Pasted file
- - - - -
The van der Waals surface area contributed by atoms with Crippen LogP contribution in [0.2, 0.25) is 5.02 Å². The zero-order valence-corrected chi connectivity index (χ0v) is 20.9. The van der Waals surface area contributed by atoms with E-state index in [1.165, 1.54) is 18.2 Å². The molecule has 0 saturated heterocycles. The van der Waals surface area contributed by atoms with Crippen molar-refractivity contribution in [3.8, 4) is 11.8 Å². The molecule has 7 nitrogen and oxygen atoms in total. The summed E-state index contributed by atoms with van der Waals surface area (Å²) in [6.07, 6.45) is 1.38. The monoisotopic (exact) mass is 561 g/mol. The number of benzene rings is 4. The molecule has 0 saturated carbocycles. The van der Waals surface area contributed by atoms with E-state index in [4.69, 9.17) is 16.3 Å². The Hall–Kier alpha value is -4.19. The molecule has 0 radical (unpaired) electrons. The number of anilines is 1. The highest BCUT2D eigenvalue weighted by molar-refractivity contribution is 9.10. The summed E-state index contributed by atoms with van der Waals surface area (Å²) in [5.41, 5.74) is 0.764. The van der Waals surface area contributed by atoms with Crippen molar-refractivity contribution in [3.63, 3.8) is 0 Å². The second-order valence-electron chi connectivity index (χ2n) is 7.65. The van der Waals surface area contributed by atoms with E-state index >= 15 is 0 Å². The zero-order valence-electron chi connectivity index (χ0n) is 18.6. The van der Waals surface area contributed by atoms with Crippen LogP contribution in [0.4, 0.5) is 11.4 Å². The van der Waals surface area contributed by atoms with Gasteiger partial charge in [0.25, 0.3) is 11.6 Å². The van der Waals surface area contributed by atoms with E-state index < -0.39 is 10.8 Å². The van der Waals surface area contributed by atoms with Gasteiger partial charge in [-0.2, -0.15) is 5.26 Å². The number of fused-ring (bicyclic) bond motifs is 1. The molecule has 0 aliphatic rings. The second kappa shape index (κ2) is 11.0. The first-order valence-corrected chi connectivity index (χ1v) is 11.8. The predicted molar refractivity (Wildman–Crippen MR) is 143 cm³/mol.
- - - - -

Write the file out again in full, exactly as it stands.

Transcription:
The van der Waals surface area contributed by atoms with Crippen LogP contribution in [0.2, 0.25) is 5.02 Å². The zero-order valence-corrected chi connectivity index (χ0v) is 20.9. The van der Waals surface area contributed by atoms with E-state index in [1.165, 1.54) is 18.2 Å². The molecule has 0 saturated heterocycles. The van der Waals surface area contributed by atoms with Crippen molar-refractivity contribution in [3.8, 4) is 11.8 Å². The molecule has 7 nitrogen and oxygen atoms in total. The summed E-state index contributed by atoms with van der Waals surface area (Å²) in [6.07, 6.45) is 1.38. The monoisotopic (exact) mass is 561 g/mol. The number of benzene rings is 4. The molecule has 0 saturated carbocycles. The van der Waals surface area contributed by atoms with E-state index in [4.69, 9.17) is 16.3 Å². The Hall–Kier alpha value is -4.19. The molecule has 0 radical (unpaired) electrons. The number of anilines is 1. The highest BCUT2D eigenvalue weighted by molar-refractivity contribution is 9.10. The summed E-state index contributed by atoms with van der Waals surface area (Å²) in [5.41, 5.74) is 0.764. The van der Waals surface area contributed by atoms with Crippen molar-refractivity contribution in [3.63, 3.8) is 0 Å². The second-order valence-electron chi connectivity index (χ2n) is 7.65. The van der Waals surface area contributed by atoms with E-state index >= 15 is 0 Å². The zero-order valence-electron chi connectivity index (χ0n) is 18.6. The van der Waals surface area contributed by atoms with Crippen LogP contribution in [0.4, 0.5) is 11.4 Å². The van der Waals surface area contributed by atoms with Gasteiger partial charge in [0.25, 0.3) is 11.6 Å². The van der Waals surface area contributed by atoms with E-state index < -0.39 is 10.8 Å². The van der Waals surface area contributed by atoms with Gasteiger partial charge in [-0.2, -0.15) is 5.26 Å². The number of fused-ring (bicyclic) bond motifs is 1. The molecule has 0 aliphatic rings. The second kappa shape index (κ2) is 11.0. The first-order valence-corrected chi connectivity index (χ1v) is 11.8. The predicted molar refractivity (Wildman–Crippen MR) is 143 cm³/mol.